How To Opt Out of Gmail's Google Plus Integration
Google recently unveiled a feature that consolidates their products even further. Now you will receive an email in your Gmail inbox if someone sends a message to your Google Plus account, even if they don't know your email address.
Some people—perhaps most people—will not want it to be easier for strangers to send messages to their email inbox, even if the stranger won't find out their actual email address. Yet Google has chosen to make this setting opt-out rather than opt-in; in other words, "Anyone on Google+" can by default send you an email (though this setting does have a feature where you have to agree to receive more than one message from a person you don't know). To top it off, the only people who will automatically get an enhanced privacy setting are users with large follower bases, such as celebrities.
Google Plus has for some time had a setting that lets you choose if you want others to be able to send you a personal private message. This feature, as potentially privacy invasive features should be, is completely opt-in. By default unchecked, users understood—whether they had seen the setting or not—that they would not be getting personal private messages using the service. They were given, and the norm became, a more secure mode of privacy.
But now Google has opted them in automatically to this new, highly similar feature—which is addressed on a completely different settings page—reversing the type of privacy users had come to know. The old setting is by default ineffective.
For those of you who do not want to receive messages from strangers directly to their email inbox, here's how to opt out:
Step 1: Go to your Gmail settings
On the top right of your Gmail home screen, click on the button with a gear on it, then click on "Settings." This will take you to the General settings page.
Step 2: Change the "Email via Google+" setting
Scroll down till you find the "Email via Google+" setting, where it says "Who can email you via your Google+ profile?" There are four options: "Anyone on Google+," "Extended Circles," "Circles," and "No one."
By default, the setting for most users is set to "Anyone on Google+." If you don't want to receive unwanted emails from others using your Google Plus account, we suggest changing this to "No one" or "Circles."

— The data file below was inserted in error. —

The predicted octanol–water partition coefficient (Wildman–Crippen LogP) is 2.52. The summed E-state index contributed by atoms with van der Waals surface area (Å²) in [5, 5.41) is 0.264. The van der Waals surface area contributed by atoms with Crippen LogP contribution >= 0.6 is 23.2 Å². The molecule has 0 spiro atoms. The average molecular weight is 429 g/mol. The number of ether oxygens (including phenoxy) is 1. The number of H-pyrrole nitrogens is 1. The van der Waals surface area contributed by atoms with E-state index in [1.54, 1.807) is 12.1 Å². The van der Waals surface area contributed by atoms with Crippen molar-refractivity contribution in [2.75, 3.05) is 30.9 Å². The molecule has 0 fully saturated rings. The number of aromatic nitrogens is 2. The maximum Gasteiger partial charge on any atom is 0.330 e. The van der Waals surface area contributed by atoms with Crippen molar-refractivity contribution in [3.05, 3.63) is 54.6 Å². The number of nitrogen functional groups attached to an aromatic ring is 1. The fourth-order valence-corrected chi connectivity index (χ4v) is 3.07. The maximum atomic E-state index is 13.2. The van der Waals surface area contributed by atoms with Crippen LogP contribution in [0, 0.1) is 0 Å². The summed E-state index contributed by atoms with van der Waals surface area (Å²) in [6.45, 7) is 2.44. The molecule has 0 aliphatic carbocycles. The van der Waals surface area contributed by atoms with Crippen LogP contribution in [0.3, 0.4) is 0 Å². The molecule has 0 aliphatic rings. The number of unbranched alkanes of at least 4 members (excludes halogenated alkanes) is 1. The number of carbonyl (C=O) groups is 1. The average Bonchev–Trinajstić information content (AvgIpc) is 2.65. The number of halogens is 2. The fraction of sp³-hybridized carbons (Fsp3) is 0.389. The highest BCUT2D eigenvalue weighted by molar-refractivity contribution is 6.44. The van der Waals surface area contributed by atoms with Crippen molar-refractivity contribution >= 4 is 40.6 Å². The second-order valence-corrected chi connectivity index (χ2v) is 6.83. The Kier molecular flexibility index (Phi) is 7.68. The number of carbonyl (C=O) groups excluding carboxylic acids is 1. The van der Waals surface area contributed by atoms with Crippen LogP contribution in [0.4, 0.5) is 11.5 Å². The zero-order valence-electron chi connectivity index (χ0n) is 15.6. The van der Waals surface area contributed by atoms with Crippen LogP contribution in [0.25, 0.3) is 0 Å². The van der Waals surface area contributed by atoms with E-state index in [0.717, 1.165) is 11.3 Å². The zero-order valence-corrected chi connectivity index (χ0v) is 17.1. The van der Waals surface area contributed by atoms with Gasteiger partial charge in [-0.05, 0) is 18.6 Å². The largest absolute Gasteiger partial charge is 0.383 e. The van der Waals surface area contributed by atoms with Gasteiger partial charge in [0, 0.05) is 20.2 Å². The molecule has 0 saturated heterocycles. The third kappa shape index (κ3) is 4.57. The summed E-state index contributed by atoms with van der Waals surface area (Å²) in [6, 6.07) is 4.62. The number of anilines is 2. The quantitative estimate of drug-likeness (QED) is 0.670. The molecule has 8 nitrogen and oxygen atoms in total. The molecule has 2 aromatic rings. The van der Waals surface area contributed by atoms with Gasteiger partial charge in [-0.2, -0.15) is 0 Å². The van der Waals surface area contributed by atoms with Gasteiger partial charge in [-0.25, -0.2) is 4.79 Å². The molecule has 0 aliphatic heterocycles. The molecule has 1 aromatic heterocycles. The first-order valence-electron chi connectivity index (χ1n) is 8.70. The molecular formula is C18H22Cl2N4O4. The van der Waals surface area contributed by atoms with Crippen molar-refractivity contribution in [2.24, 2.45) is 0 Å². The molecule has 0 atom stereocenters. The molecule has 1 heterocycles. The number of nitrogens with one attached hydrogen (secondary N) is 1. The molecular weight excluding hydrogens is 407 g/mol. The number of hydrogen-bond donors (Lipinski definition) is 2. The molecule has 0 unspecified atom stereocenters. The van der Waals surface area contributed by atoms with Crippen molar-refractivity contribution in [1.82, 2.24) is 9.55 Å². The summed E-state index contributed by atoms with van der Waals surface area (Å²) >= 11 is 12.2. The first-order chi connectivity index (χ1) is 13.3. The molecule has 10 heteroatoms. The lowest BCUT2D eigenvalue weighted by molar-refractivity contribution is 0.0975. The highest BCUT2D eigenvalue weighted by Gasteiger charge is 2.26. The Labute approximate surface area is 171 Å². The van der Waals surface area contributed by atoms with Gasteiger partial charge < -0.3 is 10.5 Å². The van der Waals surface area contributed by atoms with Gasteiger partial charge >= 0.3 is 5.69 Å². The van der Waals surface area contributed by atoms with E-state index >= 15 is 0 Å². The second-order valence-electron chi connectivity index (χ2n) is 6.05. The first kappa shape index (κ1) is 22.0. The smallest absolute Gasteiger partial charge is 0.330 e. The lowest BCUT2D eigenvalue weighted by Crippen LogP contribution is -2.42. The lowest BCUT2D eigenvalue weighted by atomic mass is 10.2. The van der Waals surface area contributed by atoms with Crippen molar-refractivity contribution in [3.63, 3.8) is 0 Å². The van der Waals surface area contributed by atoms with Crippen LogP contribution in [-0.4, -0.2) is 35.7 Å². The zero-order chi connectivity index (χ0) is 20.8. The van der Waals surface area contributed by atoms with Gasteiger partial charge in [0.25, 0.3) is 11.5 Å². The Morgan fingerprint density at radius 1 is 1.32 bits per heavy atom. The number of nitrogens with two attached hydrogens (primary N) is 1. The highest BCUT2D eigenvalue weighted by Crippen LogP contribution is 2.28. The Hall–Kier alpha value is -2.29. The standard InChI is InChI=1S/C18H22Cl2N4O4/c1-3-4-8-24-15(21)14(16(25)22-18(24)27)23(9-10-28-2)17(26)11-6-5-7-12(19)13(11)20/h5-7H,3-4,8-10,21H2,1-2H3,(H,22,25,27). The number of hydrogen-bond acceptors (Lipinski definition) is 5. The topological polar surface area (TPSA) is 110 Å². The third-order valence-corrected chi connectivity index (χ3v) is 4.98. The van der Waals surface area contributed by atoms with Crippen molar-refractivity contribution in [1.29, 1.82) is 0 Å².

Step 3: Save changes
Scroll down and click "Save Changes."
And that's it!
You may have noticed in your Google Plus settings that there was an option under "Profile" that says: "Allow people to send you a message from your profile" followed by a drop-down menu. For most people, this is unchecked by default; people could not normally send you private messages from your Google Plus page or by simply knowing your Google Plus account, which is usually tied to your name.
Google, however, decided to make their new email feature—which, in essence, accomplishes the same thing—opt-out. Why would I not want personal private messages via Google Plus on one hand (the old setting) yet be totally okay with personal private emails via Google Plus on the other (the new setting)?
This peculiar coupling of settings and expectations evokes Google's past encounters with privacy mishaps, most particularly the Google Buzz fiasco. While Google may continue the trend of integrating its products together, whether to provide a more seamless experience or to attempt to restore relevance to services like Google Plus, we hope Google will take a less confused stance on privacy in the future and allow its users to opt in rather than out.
Recent DeepLinks Posts
Feb 11, 2016
Feb 11, 2016
Feb 10, 2016
Feb 9, 2016
Feb 9, 2016
- Fair Use and Intellectual Property: Defending the Balance
- Free Speech
- Know Your Rights
- Trade Agreements and Digital Rights
- State-Sponsored Malware
- Abortion Reporting
- Analog Hole
- Anti-Counterfeiting Trade Agreement
- Bloggers' Rights
- Broadcast Flag
- Broadcasting Treaty
- Cell Tracking
- Coders' Rights Project
- Computer Fraud And Abuse Act Reform
- Content Blocking
- Copyright Trolls
- Council of Europe
- Cyber Security Legislation
- Defend Your Right to Repair!
- Development Agenda
- Digital Books
- Digital Radio
- Digital Video
- DMCA Rulemaking
- Do Not Track
- E-Voting Rights
- EFF Europe
- Encrypting the Web
- Export Controls
- FAQs for Lodsys Targets
- File Sharing
- Fixing Copyright? The 2013-2016 Copyright Review Process
- Genetic Information Privacy
- Hollywood v. DVD
- How Patents Hinder Innovation (Graphic)
- International Privacy Standards
- Internet Governance Forum
- Law Enforcement Access
- Legislative Solutions for Patent Reform
- Locational Privacy
- Mandatory Data Retention
- Mandatory National IDs and Biometric Databases
- Mass Surveillance Technologies
- Medical Privacy
- National Security and Medical Information
- National Security Letters
- Net Neutrality
- No Downtime for Free Speech
- NSA Spying
- Offline : Imprisoned Bloggers and Technologists
- Online Behavioral Tracking
- Open Access
- Open Wireless
- Patent Busting Project
- Patent Trolls
- PATRIOT Act
- Pen Trap
- Policy Analysis
- Public Health Reporting and Hospital Discharge Data
- Reading Accessibility
- Real ID
- Search Engines
- Search Incident to Arrest
- Section 230 of the Communications Decency Act
- Social Networks
- SOPA/PIPA: Internet Blacklist Legislation
- Student and Community Organizing
- Student Privacy
- Stupid Patent of the Month
- Surveillance and Human Rights
- Surveillance Drones
- Terms Of (Ab)Use
- Test Your ISP
- The "Six Strikes" Copyright Surveillance Machine
- The Global Network Initiative
- The Law and Medical Privacy
- TPP's Copyright Trap
- Trans-Pacific Partnership Agreement
- Travel Screening
- Trusted Computing
- Video Games